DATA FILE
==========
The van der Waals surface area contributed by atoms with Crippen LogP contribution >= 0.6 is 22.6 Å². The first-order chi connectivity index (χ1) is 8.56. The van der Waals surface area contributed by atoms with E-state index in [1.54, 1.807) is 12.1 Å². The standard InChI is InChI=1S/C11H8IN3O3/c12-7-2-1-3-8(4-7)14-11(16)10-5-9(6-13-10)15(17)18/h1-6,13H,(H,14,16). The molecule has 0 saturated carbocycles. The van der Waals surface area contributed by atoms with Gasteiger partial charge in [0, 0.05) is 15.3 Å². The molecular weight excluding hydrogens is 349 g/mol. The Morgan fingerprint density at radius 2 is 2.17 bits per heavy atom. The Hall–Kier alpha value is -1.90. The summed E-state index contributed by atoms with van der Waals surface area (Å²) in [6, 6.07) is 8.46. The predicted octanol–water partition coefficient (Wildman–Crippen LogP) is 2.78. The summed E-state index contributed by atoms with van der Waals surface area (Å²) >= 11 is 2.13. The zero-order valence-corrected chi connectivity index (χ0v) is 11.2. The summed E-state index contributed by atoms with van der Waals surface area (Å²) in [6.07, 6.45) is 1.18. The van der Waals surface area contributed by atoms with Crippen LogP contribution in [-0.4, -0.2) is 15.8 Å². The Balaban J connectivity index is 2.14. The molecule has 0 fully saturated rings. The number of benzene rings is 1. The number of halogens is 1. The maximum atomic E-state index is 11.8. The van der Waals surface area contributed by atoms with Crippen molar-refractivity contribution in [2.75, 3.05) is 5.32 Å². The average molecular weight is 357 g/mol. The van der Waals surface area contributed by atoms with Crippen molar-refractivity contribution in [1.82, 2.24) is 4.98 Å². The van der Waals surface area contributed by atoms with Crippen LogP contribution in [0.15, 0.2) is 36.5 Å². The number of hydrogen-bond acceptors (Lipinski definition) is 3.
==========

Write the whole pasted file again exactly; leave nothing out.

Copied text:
The van der Waals surface area contributed by atoms with Crippen LogP contribution >= 0.6 is 22.6 Å². The first-order chi connectivity index (χ1) is 8.56. The van der Waals surface area contributed by atoms with E-state index in [1.54, 1.807) is 12.1 Å². The standard InChI is InChI=1S/C11H8IN3O3/c12-7-2-1-3-8(4-7)14-11(16)10-5-9(6-13-10)15(17)18/h1-6,13H,(H,14,16). The molecule has 0 saturated carbocycles. The van der Waals surface area contributed by atoms with Gasteiger partial charge in [0, 0.05) is 15.3 Å². The molecular weight excluding hydrogens is 349 g/mol. The Morgan fingerprint density at radius 2 is 2.17 bits per heavy atom. The Hall–Kier alpha value is -1.90. The summed E-state index contributed by atoms with van der Waals surface area (Å²) in [6, 6.07) is 8.46. The predicted octanol–water partition coefficient (Wildman–Crippen LogP) is 2.78. The summed E-state index contributed by atoms with van der Waals surface area (Å²) >= 11 is 2.13. The zero-order valence-corrected chi connectivity index (χ0v) is 11.2. The summed E-state index contributed by atoms with van der Waals surface area (Å²) in [6.07, 6.45) is 1.18. The van der Waals surface area contributed by atoms with Crippen LogP contribution in [-0.4, -0.2) is 15.8 Å². The Balaban J connectivity index is 2.14. The molecule has 0 fully saturated rings. The number of benzene rings is 1. The number of halogens is 1. The maximum atomic E-state index is 11.8. The van der Waals surface area contributed by atoms with Crippen molar-refractivity contribution in [2.75, 3.05) is 5.32 Å². The average molecular weight is 357 g/mol. The van der Waals surface area contributed by atoms with Crippen molar-refractivity contribution in [1.82, 2.24) is 4.98 Å². The van der Waals surface area contributed by atoms with Crippen LogP contribution in [0.15, 0.2) is 36.5 Å². The number of hydrogen-bond acceptors (Lipinski definition) is 3.